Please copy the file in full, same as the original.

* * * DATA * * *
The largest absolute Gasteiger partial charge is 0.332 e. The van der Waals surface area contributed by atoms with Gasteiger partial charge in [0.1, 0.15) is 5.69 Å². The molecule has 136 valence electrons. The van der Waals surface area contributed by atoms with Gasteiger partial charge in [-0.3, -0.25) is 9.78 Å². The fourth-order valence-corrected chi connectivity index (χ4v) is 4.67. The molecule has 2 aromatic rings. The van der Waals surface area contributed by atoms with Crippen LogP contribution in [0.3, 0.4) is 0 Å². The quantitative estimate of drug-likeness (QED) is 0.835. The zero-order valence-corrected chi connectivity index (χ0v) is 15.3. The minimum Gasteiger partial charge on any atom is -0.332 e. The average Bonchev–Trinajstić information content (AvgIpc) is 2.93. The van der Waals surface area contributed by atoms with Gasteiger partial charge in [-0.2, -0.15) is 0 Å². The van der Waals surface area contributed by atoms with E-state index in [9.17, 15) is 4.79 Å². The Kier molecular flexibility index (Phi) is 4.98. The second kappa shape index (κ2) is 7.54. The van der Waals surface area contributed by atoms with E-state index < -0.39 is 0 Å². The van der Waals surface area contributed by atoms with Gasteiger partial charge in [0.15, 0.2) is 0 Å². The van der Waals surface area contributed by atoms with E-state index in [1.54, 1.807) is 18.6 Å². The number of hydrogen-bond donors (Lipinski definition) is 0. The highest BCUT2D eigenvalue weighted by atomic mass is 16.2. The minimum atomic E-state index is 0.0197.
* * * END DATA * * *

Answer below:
The largest absolute Gasteiger partial charge is 0.332 e. The van der Waals surface area contributed by atoms with Gasteiger partial charge in [0.1, 0.15) is 5.69 Å². The molecule has 136 valence electrons. The van der Waals surface area contributed by atoms with Gasteiger partial charge in [-0.3, -0.25) is 9.78 Å². The fourth-order valence-corrected chi connectivity index (χ4v) is 4.67. The molecule has 2 aromatic rings. The van der Waals surface area contributed by atoms with Crippen LogP contribution in [0.3, 0.4) is 0 Å². The quantitative estimate of drug-likeness (QED) is 0.835. The zero-order valence-corrected chi connectivity index (χ0v) is 15.3. The minimum Gasteiger partial charge on any atom is -0.332 e. The average Bonchev–Trinajstić information content (AvgIpc) is 2.93. The van der Waals surface area contributed by atoms with Gasteiger partial charge in [-0.2, -0.15) is 0 Å². The van der Waals surface area contributed by atoms with E-state index in [9.17, 15) is 4.79 Å². The Kier molecular flexibility index (Phi) is 4.98. The second kappa shape index (κ2) is 7.54. The van der Waals surface area contributed by atoms with E-state index < -0.39 is 0 Å². The van der Waals surface area contributed by atoms with Gasteiger partial charge in [0.15, 0.2) is 0 Å². The van der Waals surface area contributed by atoms with E-state index in [1.54, 1.807) is 18.6 Å². The number of hydrogen-bond donors (Lipinski definition) is 0. The highest BCUT2D eigenvalue weighted by atomic mass is 16.2. The minimum atomic E-state index is 0.0197.